Fighting what he believes is a perception that Canadians have become anti-American, Canada's deputy prime minister said Friday that his country stands behind the U.S.-led forces in Iraq, even though it decided against joining them.

In a telephone interview, John Manley said his government has failed to clearly express its support for the U.S.-led mission to oust Saddam Hussein after refusing to join the fight.

"I think it should have been part of the message from the beginning," said Manley, who is also finance minister. "There ought to have been no ambiguity in how we thought the conflict should conclude, once it's engaged."

With a recent rebuke by the U.S. ambassador and anecdotal evidence of business orders canceled and visits by Americans called off, conservative political parties and the Canadian business community have decided to launch a pro-American campaign to show support for the United States.

What worries business leaders and politicians is that Americans -- fueled by reports of anti-war protests, insulting comments by political leaders and booing of "The Star-Spangled Banner" at a hockey game -- may believe that Canadians people are strongly anti-American.

While no one expects a permanent rift between the North American neighbors that share a strategic alliance and the world's largest trade partnership, concern about an anti-Canadian response exists.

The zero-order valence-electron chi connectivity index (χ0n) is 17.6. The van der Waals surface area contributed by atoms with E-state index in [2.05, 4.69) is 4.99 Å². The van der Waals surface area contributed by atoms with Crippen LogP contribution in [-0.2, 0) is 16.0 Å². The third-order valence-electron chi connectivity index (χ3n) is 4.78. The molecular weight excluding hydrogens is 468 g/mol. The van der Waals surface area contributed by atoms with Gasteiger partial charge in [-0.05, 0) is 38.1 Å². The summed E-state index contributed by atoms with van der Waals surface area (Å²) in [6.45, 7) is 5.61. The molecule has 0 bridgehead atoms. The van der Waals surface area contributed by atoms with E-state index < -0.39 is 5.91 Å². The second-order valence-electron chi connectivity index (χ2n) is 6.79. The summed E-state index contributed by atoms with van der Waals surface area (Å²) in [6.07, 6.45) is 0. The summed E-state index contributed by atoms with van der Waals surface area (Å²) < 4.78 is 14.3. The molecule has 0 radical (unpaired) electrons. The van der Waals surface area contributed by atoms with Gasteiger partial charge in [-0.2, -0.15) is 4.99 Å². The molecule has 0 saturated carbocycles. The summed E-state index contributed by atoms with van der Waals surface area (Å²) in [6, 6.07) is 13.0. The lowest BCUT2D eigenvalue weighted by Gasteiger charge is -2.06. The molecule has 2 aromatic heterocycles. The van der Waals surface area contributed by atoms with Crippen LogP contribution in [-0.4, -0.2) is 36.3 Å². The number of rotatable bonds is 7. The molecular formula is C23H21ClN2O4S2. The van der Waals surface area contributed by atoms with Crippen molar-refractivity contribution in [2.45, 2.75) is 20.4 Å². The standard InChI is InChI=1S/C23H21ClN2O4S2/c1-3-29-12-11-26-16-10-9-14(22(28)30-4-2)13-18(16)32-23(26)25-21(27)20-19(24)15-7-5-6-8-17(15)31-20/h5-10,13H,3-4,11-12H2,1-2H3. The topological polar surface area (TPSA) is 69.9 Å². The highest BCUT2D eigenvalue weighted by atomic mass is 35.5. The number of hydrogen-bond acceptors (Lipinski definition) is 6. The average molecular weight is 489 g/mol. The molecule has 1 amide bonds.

Pro-American rallies have taken place across Canada, including more than 500 people who turned out in freezing rain Friday in Toronto, carrying posters that said "Canada Loves America," and "Freedom Isn't Free."

"We're not fair-weather friends of the Americans -- we're their friends in all weather, in war and in peace, even though some of us may disagree with the war," said Ray Heard of Friends of America, which organized the rally.

Canadian officials say Prime Minister Jean Chretien's anti-war stance has had no impact on the traditional Canada-U.S. friendship. They note Canada's continued role in the war on terror, with ships patrolling the Persian Gulf and more than 1,500 soldiers headed to Afghanistan later this year.

On Monday, Manley will meet with Homeland Security Secretary Tom Ridge in Washington to discuss border security and other terrorism related issues.

A delegation of Canadian business leaders will also travel to Washington next week for meetings on reshaping security and economic ties in the post-Sept. 11 era.

In an emotional speech Thursday in Parliament, Manley defended the right of Canadians to express their views -- whether pro- or anti-war -- but insisted it should be done with respect.

"I don't want to hear another story about people booing each other's anthems at sporting events," he said. "I don't want to hear about Canadians and Americans canceling business transactions. I don't want to hear voices of disrespect at any level."